To Do or Not to Do: Jane Austen sequels and the shaky bandwagon
“Jumping on the bandwagon,”
is a phrase often used when you tell someone you’re writing a Jane Austen inspired novel. The implication is, of course, that you are in it for the money or because it’s an easy way to be published or something of that sort. Which is an odd kind of logic, because it seems to me it’s a lot easier to write a novel in which you can create your own characters, you can use your own language, and you don’t have to read Jane Austen before you start writing. And if you compare the actual number of Jane Austen sequels to the number of, say, chick lit books being published or detective novels, or thrillers, you’ll see your odds statistically of being published if you write a Jane Austen sequel is a definitely down at the bottom of the imaginary ladder.
In my next two blogs I plan to show that the phrase is no more appropriate to Austensque novels than saying Trekkies are into Star Trek because they want to make money. In my next posts I'll rise to the defence of the Austen sequel by debunking some popular myths about Jane Austen inspired writing.
1. Myth: Jane Austen fans write Jane Austen fan fiction because they want to make a quick buck.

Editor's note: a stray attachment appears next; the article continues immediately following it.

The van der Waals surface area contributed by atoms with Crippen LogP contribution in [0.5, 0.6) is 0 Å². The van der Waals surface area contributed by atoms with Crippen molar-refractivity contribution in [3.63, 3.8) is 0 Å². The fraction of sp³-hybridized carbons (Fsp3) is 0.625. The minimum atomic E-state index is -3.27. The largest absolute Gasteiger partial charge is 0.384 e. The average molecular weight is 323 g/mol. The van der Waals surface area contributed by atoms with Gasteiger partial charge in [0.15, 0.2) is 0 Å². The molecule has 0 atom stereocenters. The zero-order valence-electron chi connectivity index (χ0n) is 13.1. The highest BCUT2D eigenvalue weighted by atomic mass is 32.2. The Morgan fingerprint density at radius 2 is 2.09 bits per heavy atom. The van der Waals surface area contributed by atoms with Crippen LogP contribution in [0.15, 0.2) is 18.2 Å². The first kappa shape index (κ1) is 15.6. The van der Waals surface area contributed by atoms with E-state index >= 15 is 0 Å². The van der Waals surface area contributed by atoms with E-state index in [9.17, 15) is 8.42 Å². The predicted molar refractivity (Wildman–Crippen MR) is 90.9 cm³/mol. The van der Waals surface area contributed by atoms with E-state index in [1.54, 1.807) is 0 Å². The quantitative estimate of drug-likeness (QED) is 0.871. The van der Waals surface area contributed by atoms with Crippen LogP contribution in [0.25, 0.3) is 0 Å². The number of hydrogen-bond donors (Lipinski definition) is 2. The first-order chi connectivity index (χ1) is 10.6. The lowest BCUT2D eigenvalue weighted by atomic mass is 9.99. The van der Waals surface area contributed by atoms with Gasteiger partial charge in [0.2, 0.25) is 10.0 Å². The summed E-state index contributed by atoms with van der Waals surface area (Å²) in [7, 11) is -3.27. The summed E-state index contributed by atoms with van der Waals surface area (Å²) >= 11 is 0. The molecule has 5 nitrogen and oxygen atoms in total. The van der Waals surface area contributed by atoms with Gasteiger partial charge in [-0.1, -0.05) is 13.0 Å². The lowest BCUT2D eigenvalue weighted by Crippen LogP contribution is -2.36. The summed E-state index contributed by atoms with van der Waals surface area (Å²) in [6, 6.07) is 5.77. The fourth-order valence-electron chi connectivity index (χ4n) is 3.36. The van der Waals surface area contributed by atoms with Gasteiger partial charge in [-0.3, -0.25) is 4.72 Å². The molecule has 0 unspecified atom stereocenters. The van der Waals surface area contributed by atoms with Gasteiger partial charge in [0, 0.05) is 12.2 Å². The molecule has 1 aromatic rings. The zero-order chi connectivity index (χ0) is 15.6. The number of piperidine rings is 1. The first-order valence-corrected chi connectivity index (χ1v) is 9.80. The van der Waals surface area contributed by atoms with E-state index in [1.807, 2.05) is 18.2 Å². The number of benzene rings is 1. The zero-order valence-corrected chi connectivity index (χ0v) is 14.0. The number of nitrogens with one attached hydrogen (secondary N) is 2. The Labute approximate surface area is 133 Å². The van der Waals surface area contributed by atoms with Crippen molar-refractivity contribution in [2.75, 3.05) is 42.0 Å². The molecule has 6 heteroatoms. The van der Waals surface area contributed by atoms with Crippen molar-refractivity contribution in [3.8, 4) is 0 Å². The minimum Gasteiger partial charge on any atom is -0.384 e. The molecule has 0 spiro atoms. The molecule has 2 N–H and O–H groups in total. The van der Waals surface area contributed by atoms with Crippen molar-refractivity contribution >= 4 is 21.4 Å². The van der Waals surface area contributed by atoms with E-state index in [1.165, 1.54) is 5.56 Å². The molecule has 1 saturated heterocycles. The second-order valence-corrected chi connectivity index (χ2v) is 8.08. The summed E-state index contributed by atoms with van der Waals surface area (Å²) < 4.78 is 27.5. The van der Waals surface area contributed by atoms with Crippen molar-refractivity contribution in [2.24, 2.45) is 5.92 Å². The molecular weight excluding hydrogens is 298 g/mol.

Reality: There are so many fan-fiction sites where people write Jane Austen sequels, fragments, and continuations. Those who write fan-fiction are doing it because something in Jane Austen has inspired them to write. There is something unfinished they want to finish. They disagree with an ending. They want to rework something Jane Austen has done. They are doing it for the sheer joy of it.
2. Myth: There is something unusual, self-serving, or artificial about Jane Austen sequels. Writers who find inspiration in other writers are incapable of being original..
Reality: People have creatively borrowed characters, themes, and plots from other writers/literary masterpieces since the time of Homer. For centuries, poets, sculptors, painters and writers in the West have borrowed from Greek mythology and literature. The most cursory look at the history of literature will show that literary production is essentially cannibalistic (though not necessarily Zombie-style) (I should mention here that I have a degree in Comparative Literature, which is basically all about how writers borrow from each other).
Even good old Shakespeare borrowed (heaven forbid!)
from earlier writers/figures. And in turn, Shakespeare has been rewritten, used as inspiration, and parodied endlessly. Does anyone rise up in arms if somebody writes a new variation on Romeo and Juliet? (I can see that the Tempest has definite sea monsters potential). Did you know that a Shakespeare for families was produced during the Regency period that was purged of anything that could be considered problematic? And that if you lived during the Victorian era you were likely to see a version of King Lear or Romeo and Juliet with a happy ending?
To be continued….
As promised, here are the links:
Leave Auntie Jane Alone with response from Birchell, Odiwe and Halstead
Odiwe’s Defence of Jane Austen Sequels